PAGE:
With vulnerable families and communities reeling in the wake of a devastating tropical cyclone, UNICEF is on the ground working with partners to provide lifesaving supplies and other humanitarian assistance.
The latest weather disaster in a series of climate shocks for southeast Africa
Mozambique continues to suffer with the return of the longest-lasting tropical cyclone ever recorded, Tropical Cyclone Freddy, which made landfall in the country for a second time on March 12, the latest in a series of extreme-weather related climate shocks for southeast Africa.
Freddy first hit the town of Vilanculos on Feb. 24, bringing strong winds, heavy rains and high seas, wreaking havoc on the coastal community and endangering children and families.
Parts of Malawi have also been affected. At least 225 people have died, many homes have been destroyed, and damage to roads has made affected areas difficult to access, Heinrich Mutsinzi Rukundo, Education Specialist for UNICEF Malawi, told MSNBC. Schools have been closed or repurposed as shelters for the displaced. Health centers are damaged and in some cases shuttered, Rukundo said.
The situation has increased risks of cholera and other waterborne diseases, which tend to gain traction in the wake of disasters like this as access to safe water becomes limited. Both Malawi and Mozambique were already fighting cholera outbreaks before Freddy; disaster conditions only complicate prevention and containment measures.
UNICEF spokesperson Guy Taylor was on the ground in Quelimane, in east coastal Mozambique, when the storm hit.
"That was a pretty terrifying experience," Taylor said from Maputo in an interview with The World, during which he described extremely strong winds and heavy rains that toppled trees and tore roofs off buildings, schools and hospitals.
Education disrupted as damaged schools close, others become shelters
Out in the countryside, Taylor said, where many people live in structures made of wood, mud or adobe, the situation was even more serious, with many homes completely destroyed by flooding and mudslides.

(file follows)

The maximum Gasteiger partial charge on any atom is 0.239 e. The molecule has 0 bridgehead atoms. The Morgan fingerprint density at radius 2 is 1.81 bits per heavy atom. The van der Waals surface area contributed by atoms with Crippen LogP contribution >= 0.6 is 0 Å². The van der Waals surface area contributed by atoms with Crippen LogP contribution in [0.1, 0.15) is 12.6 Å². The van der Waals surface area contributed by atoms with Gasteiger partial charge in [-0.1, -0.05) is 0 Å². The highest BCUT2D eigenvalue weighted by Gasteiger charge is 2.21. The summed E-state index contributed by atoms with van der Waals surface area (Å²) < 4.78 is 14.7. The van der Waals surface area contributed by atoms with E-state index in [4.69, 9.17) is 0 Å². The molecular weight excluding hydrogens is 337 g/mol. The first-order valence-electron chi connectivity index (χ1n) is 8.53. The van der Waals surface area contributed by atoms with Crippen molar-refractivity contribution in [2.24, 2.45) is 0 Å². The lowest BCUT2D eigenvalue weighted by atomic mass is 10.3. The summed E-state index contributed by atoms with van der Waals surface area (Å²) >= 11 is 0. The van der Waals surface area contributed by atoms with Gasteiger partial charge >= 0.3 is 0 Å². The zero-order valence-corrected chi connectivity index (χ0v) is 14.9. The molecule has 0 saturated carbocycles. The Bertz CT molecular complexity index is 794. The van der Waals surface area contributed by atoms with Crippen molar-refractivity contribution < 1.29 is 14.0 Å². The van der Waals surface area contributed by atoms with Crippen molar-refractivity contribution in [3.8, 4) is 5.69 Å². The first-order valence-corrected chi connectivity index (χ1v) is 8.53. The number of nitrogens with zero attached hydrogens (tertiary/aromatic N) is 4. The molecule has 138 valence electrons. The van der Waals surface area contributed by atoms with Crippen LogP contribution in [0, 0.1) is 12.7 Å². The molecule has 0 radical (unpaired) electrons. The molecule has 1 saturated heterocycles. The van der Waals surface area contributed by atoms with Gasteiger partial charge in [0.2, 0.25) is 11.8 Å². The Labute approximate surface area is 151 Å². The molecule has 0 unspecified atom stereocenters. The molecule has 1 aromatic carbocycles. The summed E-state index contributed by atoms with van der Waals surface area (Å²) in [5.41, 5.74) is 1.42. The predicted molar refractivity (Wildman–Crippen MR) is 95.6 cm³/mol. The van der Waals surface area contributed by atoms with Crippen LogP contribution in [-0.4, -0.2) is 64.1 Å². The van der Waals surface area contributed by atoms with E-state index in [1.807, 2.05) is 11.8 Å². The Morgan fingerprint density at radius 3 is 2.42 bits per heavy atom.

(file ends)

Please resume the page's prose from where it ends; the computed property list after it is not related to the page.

Early reports suggest that more than 16,000 homes have been partially or full destroyed in Quelimane and surrounding areas.
An estimated 600 classrooms have been either partially or completely destroyed as well, Taylor noted.
"This is of huge concern for us at UNICEF, children being cut off from education for potentially prolonged periods of time," Taylor said.
To support the emergency response, UNICEF is mobilizing critical supplies like safe drinking water and water purification supplies, medical supplies, tents and hygiene kits; coordinating with local partners to keep children safe and protected and to get them back to learning as quickly as possible; and continuing to support anti-cholera efforts.
UNICEF priority in Mozambique: building climate resilience
Taylor spoke to how Mozambique’s vulnerabilities steer UNICEF’s work in the country.
"Mozambique is really bearing the brunt of extreme weather and of manmade climate change,” he said. “Mozambique is hit, well, really on an annual basis by these tropical storms and tropical cyclones, and all the science suggests they are getting more and more serious. ... The people of Mozambique are really bearing the brunt of climate change here, to which they contributed very little."
"For example: we construct schools that can stand up to this kind of storm, so they won't get blown down. Making sure health care centers and health facilities are also built to withstand this kind of impact, but it really is a challenge. It is very difficult for a country like Mozambique to be resilient against such a constant barrage of climate impacts."
An estimated 1 billion children worldwide are at extremely high risk due to climate impacts, including climate-related disasters. These include extreme weather events, which have grown more intense and more frequent as a result of climate change.